Third baseman Michael Timothy Pagliarulo played for the Twins in the early 1990s.  Born in Medford, Massachusetts, he attended the University of Miami and then was drafted by the Yankees in the sixth round in 1981.  His batting averages in the minors were nothing special, but he hit for power (41 homers from 1982-1983) and drew a high number of walks.  He was actually having a poor year in AAA Columbus in 1984 when he was brought up to the majors in early July to replace Toby Harrah.  He remained the Yankees' third baseman through June of 1989.  He never hit for average, but he hit 105 home runs in a Yankee uniform.  When Pagliarulo hit in the .230s, his power numbers made him acceptable to the Yankees, but in 1988 both his power and his average dropped, and the next year he was traded to San Diego.  His power never did come back, but he was able to raise his batting average, hitting .254 as the mostly-regular third baseman for the Padres in 1990.  He became a free agent after the season and signed with Minnesota.  Platooned with Scott Leius in 1991, Pagliarulo hit .279 for the World Champion Twins.  He missed much of 1992 with injury, but came back in 1993 and was hitting .292 in late August when he was traded to Baltimore for a player to be named later (Erik Schullstrom).  He finished the year at .303.  As a Twin, Mike Pagilarulo hit .272/.317/.376 in 723 at-bats (246 games).  He was a free agent in 1994 and played in Japan.  He came back in 1995 as a platoon third baseman for Texas, but hit only .232, and his playing career came to an end.  Mike Pagliarulo was the owner of the website dugoutcentral.com.  He then became a principal in an international sports consulting company called The Baseline Group as well as the founder of a nonprofit corporation called the Baseball Institute of Development, which collaborates with leading experts from various fields of sports and medicine to provide qualified resources and develop solutions to advance athletic performance knowledge.  One of the officers of the Baseball Institute of Development is Dan Gladden.  In 2013 Pagliarulo became the batting coach for Indianapolis in the Pittsburgh organization, but he was replaced after the 2014 season by ex-Twin Butch Wynegar.  In 2017 he replaced Barry Bonds as the batting coach of the Miami Marlins.  He was let go by the team in April of 2019 because the team was not hitting.  No information about what Mike Pagliarulo has been doing since then was readily available.  Pagliarulo’s son, also named Mike, played baseball for Dartmouth College.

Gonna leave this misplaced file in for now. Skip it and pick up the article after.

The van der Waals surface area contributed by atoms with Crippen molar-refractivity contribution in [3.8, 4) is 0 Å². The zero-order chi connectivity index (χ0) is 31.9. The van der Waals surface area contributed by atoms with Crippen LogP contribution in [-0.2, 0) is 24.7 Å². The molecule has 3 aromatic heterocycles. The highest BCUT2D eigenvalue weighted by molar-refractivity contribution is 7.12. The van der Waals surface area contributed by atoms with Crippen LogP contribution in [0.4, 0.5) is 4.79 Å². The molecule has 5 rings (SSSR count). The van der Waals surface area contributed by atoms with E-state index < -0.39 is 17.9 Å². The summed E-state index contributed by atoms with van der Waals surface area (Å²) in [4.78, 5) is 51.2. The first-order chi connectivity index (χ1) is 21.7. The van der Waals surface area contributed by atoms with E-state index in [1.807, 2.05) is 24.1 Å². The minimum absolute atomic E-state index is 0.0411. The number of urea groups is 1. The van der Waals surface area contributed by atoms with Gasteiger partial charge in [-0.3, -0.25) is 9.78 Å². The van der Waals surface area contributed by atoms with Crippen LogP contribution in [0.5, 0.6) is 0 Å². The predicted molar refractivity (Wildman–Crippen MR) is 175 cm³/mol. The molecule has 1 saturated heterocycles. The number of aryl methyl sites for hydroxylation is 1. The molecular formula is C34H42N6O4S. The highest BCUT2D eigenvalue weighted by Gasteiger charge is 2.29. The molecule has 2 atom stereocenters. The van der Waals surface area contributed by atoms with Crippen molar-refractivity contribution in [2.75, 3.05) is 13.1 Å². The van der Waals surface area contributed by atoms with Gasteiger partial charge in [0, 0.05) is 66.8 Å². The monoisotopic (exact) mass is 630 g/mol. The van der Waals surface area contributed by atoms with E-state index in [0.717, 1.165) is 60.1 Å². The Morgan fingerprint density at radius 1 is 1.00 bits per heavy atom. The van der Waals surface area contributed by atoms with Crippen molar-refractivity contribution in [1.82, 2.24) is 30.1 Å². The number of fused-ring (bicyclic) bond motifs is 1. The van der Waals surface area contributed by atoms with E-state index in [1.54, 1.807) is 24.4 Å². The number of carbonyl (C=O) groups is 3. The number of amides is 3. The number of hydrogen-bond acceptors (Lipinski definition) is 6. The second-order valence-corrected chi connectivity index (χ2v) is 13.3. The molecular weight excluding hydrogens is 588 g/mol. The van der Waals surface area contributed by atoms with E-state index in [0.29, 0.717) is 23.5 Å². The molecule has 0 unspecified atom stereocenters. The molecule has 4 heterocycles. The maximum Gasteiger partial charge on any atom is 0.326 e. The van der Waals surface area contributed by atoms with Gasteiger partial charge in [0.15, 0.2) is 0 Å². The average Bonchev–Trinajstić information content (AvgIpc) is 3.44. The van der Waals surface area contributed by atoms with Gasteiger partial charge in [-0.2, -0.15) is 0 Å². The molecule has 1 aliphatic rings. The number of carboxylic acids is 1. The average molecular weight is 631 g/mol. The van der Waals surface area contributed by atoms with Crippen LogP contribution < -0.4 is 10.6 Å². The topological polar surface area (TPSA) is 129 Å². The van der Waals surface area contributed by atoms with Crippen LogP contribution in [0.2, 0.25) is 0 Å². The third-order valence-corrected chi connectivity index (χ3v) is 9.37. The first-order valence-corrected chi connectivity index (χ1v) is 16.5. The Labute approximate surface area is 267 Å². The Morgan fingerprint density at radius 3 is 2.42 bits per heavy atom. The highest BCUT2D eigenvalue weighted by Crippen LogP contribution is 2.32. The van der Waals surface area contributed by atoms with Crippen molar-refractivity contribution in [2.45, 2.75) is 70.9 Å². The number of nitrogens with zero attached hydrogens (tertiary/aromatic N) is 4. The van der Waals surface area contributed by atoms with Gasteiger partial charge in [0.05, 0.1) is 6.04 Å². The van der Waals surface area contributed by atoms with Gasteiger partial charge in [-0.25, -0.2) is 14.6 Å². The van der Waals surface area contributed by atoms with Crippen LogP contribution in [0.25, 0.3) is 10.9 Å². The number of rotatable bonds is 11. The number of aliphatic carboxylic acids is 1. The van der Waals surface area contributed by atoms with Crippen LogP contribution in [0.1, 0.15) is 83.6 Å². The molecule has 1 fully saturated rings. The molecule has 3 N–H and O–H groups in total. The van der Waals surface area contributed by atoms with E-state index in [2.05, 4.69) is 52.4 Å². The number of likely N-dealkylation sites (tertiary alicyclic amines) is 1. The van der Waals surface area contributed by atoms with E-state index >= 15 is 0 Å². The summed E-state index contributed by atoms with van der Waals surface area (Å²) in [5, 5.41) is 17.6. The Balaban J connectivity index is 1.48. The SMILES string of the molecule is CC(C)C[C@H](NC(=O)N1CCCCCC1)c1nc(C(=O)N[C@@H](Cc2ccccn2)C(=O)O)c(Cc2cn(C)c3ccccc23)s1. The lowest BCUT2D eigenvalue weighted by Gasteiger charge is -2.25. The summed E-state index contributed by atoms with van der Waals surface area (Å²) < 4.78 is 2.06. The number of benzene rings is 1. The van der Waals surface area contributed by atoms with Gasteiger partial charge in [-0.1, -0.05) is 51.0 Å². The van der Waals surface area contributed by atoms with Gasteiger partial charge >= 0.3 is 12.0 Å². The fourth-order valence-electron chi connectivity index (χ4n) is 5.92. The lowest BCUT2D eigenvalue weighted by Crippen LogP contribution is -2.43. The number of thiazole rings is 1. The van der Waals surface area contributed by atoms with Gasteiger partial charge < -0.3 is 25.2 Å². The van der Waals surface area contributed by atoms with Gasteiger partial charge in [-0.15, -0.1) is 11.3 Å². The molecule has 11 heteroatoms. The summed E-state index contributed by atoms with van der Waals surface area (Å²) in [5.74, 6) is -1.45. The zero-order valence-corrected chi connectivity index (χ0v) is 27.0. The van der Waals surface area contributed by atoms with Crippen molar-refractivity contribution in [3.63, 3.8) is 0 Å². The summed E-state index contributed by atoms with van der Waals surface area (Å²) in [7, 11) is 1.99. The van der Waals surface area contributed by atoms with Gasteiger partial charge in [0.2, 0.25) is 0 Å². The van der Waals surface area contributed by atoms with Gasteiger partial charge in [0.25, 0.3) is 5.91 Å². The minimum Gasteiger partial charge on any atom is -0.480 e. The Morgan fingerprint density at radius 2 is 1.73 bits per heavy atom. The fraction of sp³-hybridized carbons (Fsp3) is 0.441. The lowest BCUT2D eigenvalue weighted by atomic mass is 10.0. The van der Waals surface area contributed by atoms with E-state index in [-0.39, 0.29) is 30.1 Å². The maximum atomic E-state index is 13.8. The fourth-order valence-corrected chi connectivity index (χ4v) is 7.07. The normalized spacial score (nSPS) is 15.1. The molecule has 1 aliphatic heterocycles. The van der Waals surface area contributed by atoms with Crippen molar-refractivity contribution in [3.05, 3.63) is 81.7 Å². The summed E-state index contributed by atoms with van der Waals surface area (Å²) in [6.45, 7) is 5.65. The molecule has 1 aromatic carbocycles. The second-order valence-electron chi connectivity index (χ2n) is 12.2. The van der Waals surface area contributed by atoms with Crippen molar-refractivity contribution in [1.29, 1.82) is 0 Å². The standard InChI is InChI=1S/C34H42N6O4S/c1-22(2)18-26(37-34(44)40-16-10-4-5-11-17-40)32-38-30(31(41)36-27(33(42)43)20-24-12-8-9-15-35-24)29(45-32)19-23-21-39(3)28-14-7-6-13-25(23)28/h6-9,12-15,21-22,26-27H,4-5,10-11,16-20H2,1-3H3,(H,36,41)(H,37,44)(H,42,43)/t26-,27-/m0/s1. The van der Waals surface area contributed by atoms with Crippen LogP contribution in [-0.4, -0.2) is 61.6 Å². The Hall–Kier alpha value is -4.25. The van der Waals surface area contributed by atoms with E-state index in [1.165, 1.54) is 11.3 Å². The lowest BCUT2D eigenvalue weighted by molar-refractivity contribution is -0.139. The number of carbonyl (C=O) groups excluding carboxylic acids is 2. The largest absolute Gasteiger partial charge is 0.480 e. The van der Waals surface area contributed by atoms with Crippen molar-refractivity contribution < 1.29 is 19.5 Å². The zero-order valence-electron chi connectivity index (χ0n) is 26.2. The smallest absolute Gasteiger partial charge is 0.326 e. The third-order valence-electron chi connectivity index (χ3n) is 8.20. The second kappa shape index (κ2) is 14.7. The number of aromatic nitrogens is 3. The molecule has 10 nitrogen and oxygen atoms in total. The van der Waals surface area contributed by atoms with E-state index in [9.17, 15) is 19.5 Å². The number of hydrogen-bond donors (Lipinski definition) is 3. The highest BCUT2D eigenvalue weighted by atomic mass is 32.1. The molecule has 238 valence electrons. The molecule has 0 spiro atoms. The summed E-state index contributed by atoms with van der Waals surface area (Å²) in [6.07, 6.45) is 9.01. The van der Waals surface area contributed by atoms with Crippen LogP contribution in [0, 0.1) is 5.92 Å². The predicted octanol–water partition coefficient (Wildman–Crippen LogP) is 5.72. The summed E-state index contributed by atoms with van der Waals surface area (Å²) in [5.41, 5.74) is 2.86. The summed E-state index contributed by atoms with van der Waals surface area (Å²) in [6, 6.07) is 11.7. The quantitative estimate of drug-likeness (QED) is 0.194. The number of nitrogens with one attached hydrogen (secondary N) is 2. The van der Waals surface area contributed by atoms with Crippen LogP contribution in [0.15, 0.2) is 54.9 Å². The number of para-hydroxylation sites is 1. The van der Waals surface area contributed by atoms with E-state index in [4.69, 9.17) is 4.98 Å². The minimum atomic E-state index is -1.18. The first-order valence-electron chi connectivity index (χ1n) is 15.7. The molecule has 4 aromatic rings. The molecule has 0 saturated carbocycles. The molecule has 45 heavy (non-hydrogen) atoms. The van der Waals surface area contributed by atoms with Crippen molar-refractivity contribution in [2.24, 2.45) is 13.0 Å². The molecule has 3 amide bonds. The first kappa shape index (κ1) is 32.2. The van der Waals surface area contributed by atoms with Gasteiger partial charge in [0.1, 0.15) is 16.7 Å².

Right-hander Daniel Lee Perkins was with the Twins for much of 1999.  A native of Miami, Perkins was drafted by Minnesota in the second round in 1993.  His minor league numbers are not particularly impressive:  a career ERA of 4.98 and a career WHIP of 1.50.  He did have an excellent year at Ft. Myers in 1996, going 13-7, 2.96 with a 1.19 WHIP in 136 innings.  Perkins reach AAA late in 1998 and got attention by going 5-0 in seven starts; however, his ERA was 4.82 and his WHIP 1.46, leading one to believe he benefited from good run support.  Still, he began 1999 in the Twins' bullpen, and became a member of the starting rotation for most of May and June.  In all, he made twelve starts and seventeen relief appearances, going 1-7, 6.54 with a 1.85 WHIP.  He was relatively effective as a reliever, with a 3.55 ERA and a 1.46 WHIP, but was disastrous as a starter.  Oddly, he was much more effective against lefties:  right-handers hit him at a .363/.419/.606 clip that year.  1999 would be Perkins' only year in the majors; after an awful 2000 at AAA Salt Lake the Twins let him go.  He signed with Cleveland, but made only one start at AA Akron before ending his career.  At last report, Dan Perkins was living in Winter Garden, Florida.

Right-hander Sean R. Poppen appeared in four games for the Twins in 2000.  He was born in Chesapeake, Virginia, attended Harvard, and was drafted by the Twins in the 19th round in 2016.  His minor league numbers are certainly respectable, though hardly eye-poppin'.  He reached Class A in 2016, high-A in 2017, AA in 2018, and AAA in 2019.  In 12 games (9 starts) in Rochester in 2019, he went 5-1, 3.84, 1.31 WHIP.  He was called up briefly twice in 2019, appearing in one game in mid-June and three games in late July.  He had two good games and two bad ones, and when you add it all up he was 0-0, 7.56, 1.80 WHIP in 8.1 innings.  A small sample size, obviously.  He turns twenty-six today.  He's in contention for a spot on the Twins' staff in 2020, but it looks like he's going to have to step up his game if he's going to have a long major league career.

2 thoughts on “Happy Birthday–March 15”

Comments are closed.